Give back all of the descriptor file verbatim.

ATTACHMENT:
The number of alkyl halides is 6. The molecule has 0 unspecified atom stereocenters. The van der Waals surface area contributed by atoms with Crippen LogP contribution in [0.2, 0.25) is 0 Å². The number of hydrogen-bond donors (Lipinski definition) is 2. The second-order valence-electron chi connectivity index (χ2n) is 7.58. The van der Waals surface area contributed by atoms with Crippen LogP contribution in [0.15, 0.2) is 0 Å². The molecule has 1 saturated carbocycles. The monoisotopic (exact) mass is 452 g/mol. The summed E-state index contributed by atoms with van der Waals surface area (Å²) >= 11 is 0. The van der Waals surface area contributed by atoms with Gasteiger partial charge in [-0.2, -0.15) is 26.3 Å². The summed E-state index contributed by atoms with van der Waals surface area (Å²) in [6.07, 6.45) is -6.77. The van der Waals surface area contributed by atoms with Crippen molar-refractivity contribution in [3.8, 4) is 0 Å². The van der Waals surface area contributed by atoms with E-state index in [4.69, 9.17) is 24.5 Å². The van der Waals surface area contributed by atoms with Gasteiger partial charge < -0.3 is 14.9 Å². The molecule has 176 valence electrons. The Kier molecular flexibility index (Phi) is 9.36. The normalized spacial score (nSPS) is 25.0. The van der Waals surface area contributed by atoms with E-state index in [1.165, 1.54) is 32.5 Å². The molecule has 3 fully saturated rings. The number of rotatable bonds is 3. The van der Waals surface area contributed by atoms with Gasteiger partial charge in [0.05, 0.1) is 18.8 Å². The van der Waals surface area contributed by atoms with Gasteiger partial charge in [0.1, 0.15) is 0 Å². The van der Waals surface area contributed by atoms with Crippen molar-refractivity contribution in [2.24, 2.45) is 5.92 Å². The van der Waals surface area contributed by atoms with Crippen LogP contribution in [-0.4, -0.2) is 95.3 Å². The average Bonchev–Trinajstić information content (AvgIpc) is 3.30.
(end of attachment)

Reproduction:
The number of alkyl halides is 6. The molecule has 0 unspecified atom stereocenters. The van der Waals surface area contributed by atoms with Crippen LogP contribution in [0.2, 0.25) is 0 Å². The number of hydrogen-bond donors (Lipinski definition) is 2. The second-order valence-electron chi connectivity index (χ2n) is 7.58. The van der Waals surface area contributed by atoms with Crippen LogP contribution in [0.15, 0.2) is 0 Å². The molecule has 1 saturated carbocycles. The monoisotopic (exact) mass is 452 g/mol. The summed E-state index contributed by atoms with van der Waals surface area (Å²) >= 11 is 0. The van der Waals surface area contributed by atoms with Gasteiger partial charge in [-0.2, -0.15) is 26.3 Å². The summed E-state index contributed by atoms with van der Waals surface area (Å²) in [6.07, 6.45) is -6.77. The van der Waals surface area contributed by atoms with Crippen molar-refractivity contribution in [3.8, 4) is 0 Å². The van der Waals surface area contributed by atoms with E-state index in [4.69, 9.17) is 24.5 Å². The van der Waals surface area contributed by atoms with Gasteiger partial charge < -0.3 is 14.9 Å². The molecule has 176 valence electrons. The Kier molecular flexibility index (Phi) is 9.36. The normalized spacial score (nSPS) is 25.0. The van der Waals surface area contributed by atoms with E-state index in [1.165, 1.54) is 32.5 Å². The molecule has 3 fully saturated rings. The number of rotatable bonds is 3. The van der Waals surface area contributed by atoms with Gasteiger partial charge in [0.05, 0.1) is 18.8 Å². The van der Waals surface area contributed by atoms with Gasteiger partial charge in [0.1, 0.15) is 0 Å². The van der Waals surface area contributed by atoms with Crippen molar-refractivity contribution in [2.24, 2.45) is 5.92 Å². The van der Waals surface area contributed by atoms with Crippen LogP contribution in [-0.4, -0.2) is 95.3 Å². The average Bonchev–Trinajstić information content (AvgIpc) is 3.30.